In our experience, making these kinds of promises are challenging and invite more risk to the parties involved.  The folks at Braver note that securing a LEED certification means going beyond building codes, and in some states that includes stretch codes, this is not necessarily true. The stretch code in Massachusetts requires around 30% more energy efficiency over the base requirement for LEED certification. Meeting the stretch code will add points to a buildings’ LEED total. This just adds to the level of variability from state to state. Inconsistency rules, unfortunately.

It’s important to know that LEED certification rates on 6 different criteria that extend beyond the traditional architectural/structural components of a building’s “green-ness”.  For an existing building, it included whole-building cleaning and maintenance issues (including chemical use), recycling programs, exterior maintenance programs, and systems upgrades, but within those categories are things like access to public transportation, and general accessibility that go beyond the nuts and bolts.  These points matter.

One last point I wanted to validate was:

Owners of existing commercial buildings can also aspire to creating a greener structure by having their buildings commissioned to make sure all its major systems are fine tuned and operating at maximum efficiency. Since energy systems are the biggest power wasters, commissioning can make an older building much more sustainable.

This is true.  In the case study I mentioned, we retro-commissioned an energy study in the beginning of the project with Code Green Solutions that helped map out the upgrade process for this building.  We also received assistance from NYSERDA (New York State Energy Research Development Authority) who co-funded this project and helped defray the upgrade process by 25%.  There are incentives available in other states. These are worth looking into.

Overall, I’m glad we had the hands-on experience in securing a LEED Certification for an existing building.  It highlighted the possibilities and the black holes that exist and will help us better assist our clients through the process if they so desire.  It’s important to read between the lines when it comes to assessing the full risk when dealing with the promise of “green” and your clients.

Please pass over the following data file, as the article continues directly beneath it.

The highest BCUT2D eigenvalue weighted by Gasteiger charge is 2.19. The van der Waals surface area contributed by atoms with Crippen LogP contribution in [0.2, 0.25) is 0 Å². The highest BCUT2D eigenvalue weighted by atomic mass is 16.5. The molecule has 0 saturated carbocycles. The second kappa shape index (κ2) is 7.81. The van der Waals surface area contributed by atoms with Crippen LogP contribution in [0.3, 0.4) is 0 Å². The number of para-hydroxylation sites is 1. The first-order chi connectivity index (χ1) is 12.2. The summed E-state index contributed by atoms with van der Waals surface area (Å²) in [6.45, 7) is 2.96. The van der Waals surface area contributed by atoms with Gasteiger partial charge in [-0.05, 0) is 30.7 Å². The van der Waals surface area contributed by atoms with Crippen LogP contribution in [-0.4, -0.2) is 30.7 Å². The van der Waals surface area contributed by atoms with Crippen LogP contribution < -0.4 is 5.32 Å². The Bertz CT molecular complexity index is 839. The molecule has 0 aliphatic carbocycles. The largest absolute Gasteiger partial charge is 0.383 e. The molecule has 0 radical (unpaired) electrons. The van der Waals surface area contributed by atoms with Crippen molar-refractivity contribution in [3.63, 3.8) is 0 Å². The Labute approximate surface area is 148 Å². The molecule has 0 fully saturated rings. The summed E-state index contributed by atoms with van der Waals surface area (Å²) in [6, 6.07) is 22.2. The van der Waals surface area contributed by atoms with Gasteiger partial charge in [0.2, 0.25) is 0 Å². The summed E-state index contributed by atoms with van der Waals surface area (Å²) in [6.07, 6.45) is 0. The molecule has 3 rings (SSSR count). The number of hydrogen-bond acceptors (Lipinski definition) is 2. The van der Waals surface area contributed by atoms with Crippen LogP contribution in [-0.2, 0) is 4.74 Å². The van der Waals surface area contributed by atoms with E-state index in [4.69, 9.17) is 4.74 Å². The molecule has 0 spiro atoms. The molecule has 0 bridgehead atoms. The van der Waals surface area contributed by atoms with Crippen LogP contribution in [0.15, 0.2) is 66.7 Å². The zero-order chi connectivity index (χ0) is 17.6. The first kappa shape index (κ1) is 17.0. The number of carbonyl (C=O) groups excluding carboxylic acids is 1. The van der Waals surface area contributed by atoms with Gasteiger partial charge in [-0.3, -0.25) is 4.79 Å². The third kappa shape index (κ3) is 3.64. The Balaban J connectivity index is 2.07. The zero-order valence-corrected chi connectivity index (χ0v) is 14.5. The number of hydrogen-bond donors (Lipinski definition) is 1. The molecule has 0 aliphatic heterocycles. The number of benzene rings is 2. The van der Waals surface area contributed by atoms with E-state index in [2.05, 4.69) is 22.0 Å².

Building Green: Building Energy Codes

by Andy Burns on July 15, 2011

On Wednesday, July 11, 2011, John Downie, AIA, and I had the unique opportunity to give a presentation to the Real Estate Bar Association for Massachusetts.   The topic: the challenges of Building Green and how Building Energy Codes influence the design and implementation process for new construction or existing buildings.  We had a great conversation with the folks who attended.  We discovered there is alot of interest in learning about the USGBC LEED program and where it fits into the big picture. Most people have heard of LEED, but do not really know the details such as:

  • USGBC is a not-for-profit trade organization begun in 1992, not a government agency
  • LEED is a rating program that includes 6 key criteria that measure overall environmental impacts not just energy efficiency
  • Is a time intensive process - in a our case study which achieved a Silver LEED-EB v2.0 Certification for an existing building – the process took 13 months.
  • A dedicated resource to manage the documentation process to facilitate a submission to the USGBC for a LEED certification is essential
  • There are costs associated with the process – however in the case study we just mentioned, we budgeted $175,000 for the project, and with the help of a NYSERDA subsidy the effort ended up costing only $133,000.  There is assistance out there.
  • How do you stay certified?  It’s not easy, especially in occupied office/retail buildings where it is difficult to impose change on tenant behaviors. Educating on living green practices and regular reminders to tenants helps keep the information in front of them, but it’s not a perfect situation.

The other big question that came up during the presentation was the concept of “stretch codes” as it relates to building codes.  Stretch codes are developed by permitting and code personnel at the state level that impose additional requirements layered on top of building codes so buildings have to meet an even higher performance level when it comes to energy conservation, efficiency, and such.  More than 60 cities in the state of Massachusetts have adopted the use of stretch codes.  The underlying challenge to design, construction, and legal professionals, is that stretch codes introduce another level of inconsistency in building code requirements from city to city, state to state.  Unfortunately this is the hard truth.